Many ardent Pro-Lifers are Republican simply for that issue. But what about after these babies are born? It seems Republicans are concerned with saving these babies (and bravo for that), but what about those babies that are born destitute, impoverished, or in abusive situations? Why isn't that an important issue to more Christians?

Recently I read some opinions in response to this article about Obama's recent comments in PA regarding the "bitterness" of the economically disadvantaged. It turned into a discussion regarding political party issues, as well as how values form public opinion. The author argues that "economic policy should be more important than social and cultural questions," because Republicans often vote solely on the Pro-Life issue, only to elect a Republican who focuses on economic issues, especially tax cuts, and ignore the issue of "saving the unborn." (I disagree, however that economics should be the only issue that voters consider). I found myself nodding in agreement at places, and I wanted to share a few of the comments to provoke further discussion:

There is an asymmetry between the wealthy Democrat voter and the working class guy who votes for the Republicans because they are thought to represent ‘family values.’

One difference is that when the Democrats promise more progressive policies to end poverty, even if it means reducing the affluence of the wealthy, they are promising something that they can deliver through legislative action.

When Republicans bang the ‘pro-life’ drum, they are promising something that they cannot deliver through legislation. So long as Roe v Wade stands, there are constitutional limits to the extent to which the state may infringe a woman’s right to control her reproduction. Of course, Republicans can try to change this by changing the courts, but such a promise itself implicitly infringes upon the constitutional separation of powers. We may conclude from this that such Republicans are largely disingenuous. As Thomas Frank points out, values voters vote to save the unborn and, once elected, their Republican legislators deliver capital gains tax cuts — not the saving of the unborn. But, of course, they knew that when they campaigned under the pro-life mantle. Conclusion: they manipulated the values voters, because they knew they couldn’t deliver what they promised and knew that they would deliver that which they did not promise. (Show me the Republican who campaigns on a platform of further enriching the rich!)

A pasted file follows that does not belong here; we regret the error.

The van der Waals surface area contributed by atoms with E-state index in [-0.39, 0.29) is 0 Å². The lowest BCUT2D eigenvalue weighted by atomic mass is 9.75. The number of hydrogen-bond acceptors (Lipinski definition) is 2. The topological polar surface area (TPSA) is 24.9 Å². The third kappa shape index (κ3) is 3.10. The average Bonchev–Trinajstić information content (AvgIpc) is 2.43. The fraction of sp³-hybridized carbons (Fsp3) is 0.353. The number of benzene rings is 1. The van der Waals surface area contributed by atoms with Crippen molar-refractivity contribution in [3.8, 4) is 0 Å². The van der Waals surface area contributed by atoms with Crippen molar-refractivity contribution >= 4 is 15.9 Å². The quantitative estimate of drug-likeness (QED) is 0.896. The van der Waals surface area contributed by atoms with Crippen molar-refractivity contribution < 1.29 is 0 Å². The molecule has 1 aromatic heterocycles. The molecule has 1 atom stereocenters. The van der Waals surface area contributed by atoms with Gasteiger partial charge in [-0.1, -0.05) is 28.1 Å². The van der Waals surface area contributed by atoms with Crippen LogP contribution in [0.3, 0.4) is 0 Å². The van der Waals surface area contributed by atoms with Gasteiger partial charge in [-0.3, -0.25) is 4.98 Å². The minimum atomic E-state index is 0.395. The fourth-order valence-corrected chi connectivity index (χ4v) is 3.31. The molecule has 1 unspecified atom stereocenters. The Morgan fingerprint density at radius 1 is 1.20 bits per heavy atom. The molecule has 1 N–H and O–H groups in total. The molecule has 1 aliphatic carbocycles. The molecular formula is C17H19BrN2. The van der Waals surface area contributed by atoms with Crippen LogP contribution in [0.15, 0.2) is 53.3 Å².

And another comment:

I have continually wondered why Christians would choose a Republican that protects the interest of big business. Making rich people richer goes against the teachings of Jesus.

While I can understand the abortion issue, in the past when abortion was illegal rich people were able to buy safe abortions. In addition, many Christian have had abortions.

It seems a logical conclusion that people are a victim of partisan deception or they have not studied the issues to understand the ramifications of voting for a Republican. As personality profile research has shown, people think differently. Some think more with feelings and others more with logical facts. It is often difficult for us logical thinkers to understand why not everyone understands our logical facts.

I want to clarify that I don't think any political party is completely right on all issues, and there are a lot of gray areas that are difficult to discern and that don't have black-and-white answers. What I do think is that there needs to be an on-going dialogue, especially among evangelicals, regarding more than just a small handful of issues.

As Christians we need to be well-informed and educated on issues. We need to put the needs of others above ourselves. We need to find ways to clothe, feed, and house the needy. We need to have a holistic approach to our faith, not just focus on a handful of issues and allow those to represent our entire belief system. We need to study the life of Christ and live as he did. We need to not simply accept what one or two dominant personalities proclaim, people who come to personify, erroneously, all evangelical Christians.

Jesus was a radical-he went against the status quo of his day.

And so should we.

Any thoughts to further this discussion?


Krista said...

This is why I hate politics. There's never anyone I really feel comfortable voting for so it's always choosing the lesser of two evils. I seriously wish John Edwards hadn't dropped out. And I will never vote for Hillary, she's so slimy and two faced... so depending on the candidates you'll know who I vote for!

cherice said...

preach it, sista! thanks for coming over yesterday!